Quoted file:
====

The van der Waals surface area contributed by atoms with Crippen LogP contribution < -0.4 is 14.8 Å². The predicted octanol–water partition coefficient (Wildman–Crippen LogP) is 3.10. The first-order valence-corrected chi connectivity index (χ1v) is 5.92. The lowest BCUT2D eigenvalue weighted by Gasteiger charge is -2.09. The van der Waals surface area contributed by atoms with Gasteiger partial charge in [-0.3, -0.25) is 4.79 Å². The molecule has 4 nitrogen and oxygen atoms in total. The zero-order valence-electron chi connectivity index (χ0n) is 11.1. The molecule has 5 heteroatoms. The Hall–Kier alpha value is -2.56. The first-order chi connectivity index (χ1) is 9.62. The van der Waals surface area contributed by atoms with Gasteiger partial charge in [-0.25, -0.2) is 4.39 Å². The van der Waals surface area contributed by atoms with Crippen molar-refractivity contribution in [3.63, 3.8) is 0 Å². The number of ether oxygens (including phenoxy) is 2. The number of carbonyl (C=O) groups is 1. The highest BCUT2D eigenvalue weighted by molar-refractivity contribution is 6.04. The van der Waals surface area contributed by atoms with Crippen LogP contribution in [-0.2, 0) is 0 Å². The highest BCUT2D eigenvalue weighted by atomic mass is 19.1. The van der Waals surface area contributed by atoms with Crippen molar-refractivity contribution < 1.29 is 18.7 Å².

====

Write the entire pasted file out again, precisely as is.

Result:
The van der Waals surface area contributed by atoms with Crippen LogP contribution < -0.4 is 14.8 Å². The predicted octanol–water partition coefficient (Wildman–Crippen LogP) is 3.10. The first-order valence-corrected chi connectivity index (χ1v) is 5.92. The lowest BCUT2D eigenvalue weighted by Gasteiger charge is -2.09. The van der Waals surface area contributed by atoms with Gasteiger partial charge in [-0.3, -0.25) is 4.79 Å². The molecule has 4 nitrogen and oxygen atoms in total. The zero-order valence-electron chi connectivity index (χ0n) is 11.1. The molecule has 5 heteroatoms. The Hall–Kier alpha value is -2.56. The first-order chi connectivity index (χ1) is 9.62. The van der Waals surface area contributed by atoms with Gasteiger partial charge in [-0.25, -0.2) is 4.39 Å². The van der Waals surface area contributed by atoms with Crippen molar-refractivity contribution in [3.63, 3.8) is 0 Å². The number of ether oxygens (including phenoxy) is 2. The number of carbonyl (C=O) groups is 1. The highest BCUT2D eigenvalue weighted by molar-refractivity contribution is 6.04. The van der Waals surface area contributed by atoms with Crippen LogP contribution in [-0.2, 0) is 0 Å². The highest BCUT2D eigenvalue weighted by atomic mass is 19.1. The van der Waals surface area contributed by atoms with Crippen molar-refractivity contribution < 1.29 is 18.7 Å².